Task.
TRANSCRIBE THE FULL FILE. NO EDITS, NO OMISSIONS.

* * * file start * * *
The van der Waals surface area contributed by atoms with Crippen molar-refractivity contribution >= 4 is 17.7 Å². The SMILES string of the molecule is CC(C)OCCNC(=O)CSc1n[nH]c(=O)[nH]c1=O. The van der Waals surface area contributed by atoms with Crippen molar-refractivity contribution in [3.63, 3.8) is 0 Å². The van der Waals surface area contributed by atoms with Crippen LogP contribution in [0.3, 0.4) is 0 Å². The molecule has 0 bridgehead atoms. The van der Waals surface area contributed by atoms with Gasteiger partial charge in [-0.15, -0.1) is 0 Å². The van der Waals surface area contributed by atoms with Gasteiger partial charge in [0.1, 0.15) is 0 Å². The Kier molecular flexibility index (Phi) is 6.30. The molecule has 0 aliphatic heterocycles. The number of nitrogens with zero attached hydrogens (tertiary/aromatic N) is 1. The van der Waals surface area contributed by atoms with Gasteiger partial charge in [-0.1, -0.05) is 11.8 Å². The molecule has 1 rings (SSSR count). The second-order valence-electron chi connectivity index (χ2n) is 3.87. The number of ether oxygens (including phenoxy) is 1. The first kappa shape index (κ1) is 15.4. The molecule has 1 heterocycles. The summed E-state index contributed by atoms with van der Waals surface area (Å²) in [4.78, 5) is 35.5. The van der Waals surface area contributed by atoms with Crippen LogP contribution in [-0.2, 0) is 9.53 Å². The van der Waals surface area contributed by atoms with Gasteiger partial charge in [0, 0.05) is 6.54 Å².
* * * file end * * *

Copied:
The van der Waals surface area contributed by atoms with Crippen molar-refractivity contribution >= 4 is 17.7 Å². The SMILES string of the molecule is CC(C)OCCNC(=O)CSc1n[nH]c(=O)[nH]c1=O. The van der Waals surface area contributed by atoms with Crippen molar-refractivity contribution in [3.63, 3.8) is 0 Å². The van der Waals surface area contributed by atoms with Crippen LogP contribution in [0.3, 0.4) is 0 Å². The molecule has 0 bridgehead atoms. The van der Waals surface area contributed by atoms with Gasteiger partial charge in [-0.15, -0.1) is 0 Å². The van der Waals surface area contributed by atoms with Gasteiger partial charge in [0.1, 0.15) is 0 Å². The Kier molecular flexibility index (Phi) is 6.30. The molecule has 0 aliphatic heterocycles. The number of nitrogens with zero attached hydrogens (tertiary/aromatic N) is 1. The van der Waals surface area contributed by atoms with Gasteiger partial charge in [-0.1, -0.05) is 11.8 Å². The molecule has 1 rings (SSSR count). The second-order valence-electron chi connectivity index (χ2n) is 3.87. The number of ether oxygens (including phenoxy) is 1. The first kappa shape index (κ1) is 15.4. The molecule has 1 heterocycles. The summed E-state index contributed by atoms with van der Waals surface area (Å²) in [4.78, 5) is 35.5. The van der Waals surface area contributed by atoms with Crippen LogP contribution in [-0.2, 0) is 9.53 Å². The van der Waals surface area contributed by atoms with Gasteiger partial charge in [0, 0.05) is 6.54 Å².